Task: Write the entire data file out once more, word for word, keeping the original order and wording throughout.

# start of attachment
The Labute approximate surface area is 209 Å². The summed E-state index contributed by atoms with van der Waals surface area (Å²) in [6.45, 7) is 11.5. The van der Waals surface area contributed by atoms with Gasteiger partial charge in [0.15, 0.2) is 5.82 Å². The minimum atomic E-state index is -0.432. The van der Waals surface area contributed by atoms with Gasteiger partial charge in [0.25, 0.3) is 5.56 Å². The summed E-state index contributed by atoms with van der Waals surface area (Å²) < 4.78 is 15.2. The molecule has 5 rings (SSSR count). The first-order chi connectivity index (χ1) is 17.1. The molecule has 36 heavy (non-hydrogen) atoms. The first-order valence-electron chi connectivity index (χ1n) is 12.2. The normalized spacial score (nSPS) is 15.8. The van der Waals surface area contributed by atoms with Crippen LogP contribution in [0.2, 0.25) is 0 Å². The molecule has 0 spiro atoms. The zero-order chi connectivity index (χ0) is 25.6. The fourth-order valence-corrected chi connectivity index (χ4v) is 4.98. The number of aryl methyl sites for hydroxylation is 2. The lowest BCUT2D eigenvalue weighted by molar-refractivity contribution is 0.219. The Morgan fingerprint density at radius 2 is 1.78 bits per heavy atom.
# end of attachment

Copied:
The Labute approximate surface area is 209 Å². The summed E-state index contributed by atoms with van der Waals surface area (Å²) in [6.45, 7) is 11.5. The van der Waals surface area contributed by atoms with Gasteiger partial charge in [0.15, 0.2) is 5.82 Å². The minimum atomic E-state index is -0.432. The van der Waals surface area contributed by atoms with Gasteiger partial charge in [0.25, 0.3) is 5.56 Å². The summed E-state index contributed by atoms with van der Waals surface area (Å²) < 4.78 is 15.2. The molecule has 5 rings (SSSR count). The first-order chi connectivity index (χ1) is 17.1. The molecule has 36 heavy (non-hydrogen) atoms. The first-order valence-electron chi connectivity index (χ1n) is 12.2. The normalized spacial score (nSPS) is 15.8. The van der Waals surface area contributed by atoms with Crippen LogP contribution in [0.2, 0.25) is 0 Å². The molecule has 0 spiro atoms. The zero-order chi connectivity index (χ0) is 25.6. The fourth-order valence-corrected chi connectivity index (χ4v) is 4.98. The number of aryl methyl sites for hydroxylation is 2. The lowest BCUT2D eigenvalue weighted by molar-refractivity contribution is 0.219. The Morgan fingerprint density at radius 2 is 1.78 bits per heavy atom.